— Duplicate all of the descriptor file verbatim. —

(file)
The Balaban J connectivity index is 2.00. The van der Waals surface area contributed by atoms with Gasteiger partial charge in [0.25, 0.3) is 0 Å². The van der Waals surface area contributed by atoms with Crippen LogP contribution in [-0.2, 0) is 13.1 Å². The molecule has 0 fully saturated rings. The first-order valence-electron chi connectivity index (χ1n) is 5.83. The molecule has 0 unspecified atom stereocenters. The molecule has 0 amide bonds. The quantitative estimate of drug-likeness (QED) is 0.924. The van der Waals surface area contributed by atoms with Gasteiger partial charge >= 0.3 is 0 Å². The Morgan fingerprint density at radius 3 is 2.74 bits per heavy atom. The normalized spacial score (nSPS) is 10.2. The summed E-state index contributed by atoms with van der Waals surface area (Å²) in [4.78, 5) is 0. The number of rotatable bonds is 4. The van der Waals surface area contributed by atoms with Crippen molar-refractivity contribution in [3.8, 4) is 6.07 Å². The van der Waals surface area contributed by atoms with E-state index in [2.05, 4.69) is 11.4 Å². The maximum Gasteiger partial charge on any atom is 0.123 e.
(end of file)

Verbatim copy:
The Balaban J connectivity index is 2.00. The van der Waals surface area contributed by atoms with Gasteiger partial charge in [0.25, 0.3) is 0 Å². The van der Waals surface area contributed by atoms with Crippen LogP contribution in [-0.2, 0) is 13.1 Å². The molecule has 0 fully saturated rings. The first-order valence-electron chi connectivity index (χ1n) is 5.83. The molecule has 0 unspecified atom stereocenters. The molecule has 0 amide bonds. The quantitative estimate of drug-likeness (QED) is 0.924. The van der Waals surface area contributed by atoms with Gasteiger partial charge >= 0.3 is 0 Å². The Morgan fingerprint density at radius 3 is 2.74 bits per heavy atom. The normalized spacial score (nSPS) is 10.2. The summed E-state index contributed by atoms with van der Waals surface area (Å²) in [4.78, 5) is 0. The number of rotatable bonds is 4. The van der Waals surface area contributed by atoms with Crippen molar-refractivity contribution in [3.8, 4) is 6.07 Å². The van der Waals surface area contributed by atoms with E-state index in [2.05, 4.69) is 11.4 Å². The maximum Gasteiger partial charge on any atom is 0.123 e.